New York: A new bird species discovered more than 15 years after it was first seen on the Indonesian island of Sulawesi has been named after late ecologist and ornithologist Navjot Sodhi.
The newly named Sulawesi streaked flycatcher Muscicapa sodhii is distinguished by its mottled throat and short wings.
"Considering that 98 percent of the world's birds have been described, finding a new species is quite rare," said study co-author J. Berton C. Harris, a postdoctoral fellow at Princeton University.
The Latin name, the team gave to the bird, pays homage to late Sodhi who was Harris' former mentor and professor at the National University of Singapore.
Several animal species have been named after Sodhi, including a snail, a fish and a new genus and species of crab.
"The naming of so many species in honour of Sodhi shows how important he was to his students and collaborators. He probably would have been particularly pleased with our bird description, though, because he was an ornithologist, and so few bird species remain to be described," Harris noted.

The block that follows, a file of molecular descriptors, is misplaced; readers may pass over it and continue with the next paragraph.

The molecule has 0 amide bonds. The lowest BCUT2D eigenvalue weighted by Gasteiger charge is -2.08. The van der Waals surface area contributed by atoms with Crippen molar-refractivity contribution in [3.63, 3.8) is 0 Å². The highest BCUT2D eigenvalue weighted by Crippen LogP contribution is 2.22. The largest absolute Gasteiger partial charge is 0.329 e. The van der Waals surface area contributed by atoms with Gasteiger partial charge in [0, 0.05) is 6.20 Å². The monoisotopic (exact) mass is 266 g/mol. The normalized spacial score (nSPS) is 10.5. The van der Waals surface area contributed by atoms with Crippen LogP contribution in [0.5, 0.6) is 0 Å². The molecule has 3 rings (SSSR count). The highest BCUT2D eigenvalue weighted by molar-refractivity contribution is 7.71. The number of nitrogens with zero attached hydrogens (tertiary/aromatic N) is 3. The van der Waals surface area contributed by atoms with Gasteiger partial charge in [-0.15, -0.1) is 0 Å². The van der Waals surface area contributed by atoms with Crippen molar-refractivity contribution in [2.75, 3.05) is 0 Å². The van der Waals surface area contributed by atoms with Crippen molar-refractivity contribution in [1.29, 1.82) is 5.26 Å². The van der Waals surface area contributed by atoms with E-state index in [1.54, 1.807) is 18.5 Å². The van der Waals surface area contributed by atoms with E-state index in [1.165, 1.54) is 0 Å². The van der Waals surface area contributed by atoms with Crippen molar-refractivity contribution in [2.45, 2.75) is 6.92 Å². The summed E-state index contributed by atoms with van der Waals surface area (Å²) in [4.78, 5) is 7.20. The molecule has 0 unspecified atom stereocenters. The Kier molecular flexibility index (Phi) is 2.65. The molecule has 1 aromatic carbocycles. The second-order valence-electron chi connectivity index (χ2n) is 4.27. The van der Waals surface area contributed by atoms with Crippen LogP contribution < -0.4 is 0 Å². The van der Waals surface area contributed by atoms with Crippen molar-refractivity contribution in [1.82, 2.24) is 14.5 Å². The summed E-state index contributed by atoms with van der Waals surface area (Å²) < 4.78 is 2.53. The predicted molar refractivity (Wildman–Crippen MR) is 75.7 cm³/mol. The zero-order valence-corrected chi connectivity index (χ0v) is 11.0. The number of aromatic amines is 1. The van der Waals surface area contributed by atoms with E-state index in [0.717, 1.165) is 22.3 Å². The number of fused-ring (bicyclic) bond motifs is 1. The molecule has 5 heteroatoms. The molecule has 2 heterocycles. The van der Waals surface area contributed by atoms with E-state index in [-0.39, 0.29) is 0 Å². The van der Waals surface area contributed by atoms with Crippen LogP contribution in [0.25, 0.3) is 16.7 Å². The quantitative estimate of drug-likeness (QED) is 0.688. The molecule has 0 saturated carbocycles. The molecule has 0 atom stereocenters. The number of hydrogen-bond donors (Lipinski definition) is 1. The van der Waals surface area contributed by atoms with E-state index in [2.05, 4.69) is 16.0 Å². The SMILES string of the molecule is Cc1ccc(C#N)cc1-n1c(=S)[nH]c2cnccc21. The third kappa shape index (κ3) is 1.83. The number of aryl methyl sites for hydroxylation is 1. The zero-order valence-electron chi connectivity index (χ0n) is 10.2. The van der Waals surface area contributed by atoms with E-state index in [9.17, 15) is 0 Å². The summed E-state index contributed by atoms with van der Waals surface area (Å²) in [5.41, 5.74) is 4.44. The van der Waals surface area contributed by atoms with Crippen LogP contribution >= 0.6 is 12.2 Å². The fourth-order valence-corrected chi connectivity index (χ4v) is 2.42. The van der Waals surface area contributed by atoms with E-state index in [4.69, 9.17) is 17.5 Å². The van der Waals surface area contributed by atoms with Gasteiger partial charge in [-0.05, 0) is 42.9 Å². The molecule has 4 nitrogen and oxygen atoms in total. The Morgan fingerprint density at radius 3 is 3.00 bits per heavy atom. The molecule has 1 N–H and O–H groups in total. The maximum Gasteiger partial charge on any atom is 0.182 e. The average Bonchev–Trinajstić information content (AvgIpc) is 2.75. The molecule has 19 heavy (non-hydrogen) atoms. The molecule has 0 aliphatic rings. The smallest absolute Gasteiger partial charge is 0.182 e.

The new species is markedly different from other flycatchers in its plumage (feathers), body structure, song and genetics - proving that it is a new species.
"Despite being a globally important avian hotspot, Sulawesi has largely gone unstudied by ornithologists," Harris added.
The new species found by Harris and his collaborators has awaited formal scientific description since 1997, when the bird was originally spotted in a patchy remnant of forest.
At the time, the Sulawesi birds were thought to be migratory gray-streaked flycatchers (Muscicapa griseisticta).
Harris and some of his collaborators traveled to Central Sulawesi in the summers of 2011 and 2012 to continue the search for the mysterious animal.
After weeks of camping near the town of Baku Bakulu, the researchers finally found the bird -- in the place it was originally seen -- in summer 2012, observing several of them.
The new bird is rather similar to other Asian species, producing whistles, chirps and trills but is slightly more high-pitched and lacks the lower-pitched notes that other species make.
"At this point, the species is not at risk for extinction. However, this could change if agriculture intensifies in this region," co-author Pam Rasmussen of Michigan State University pointed out.
The findings appeared in the journal PLOS ONE.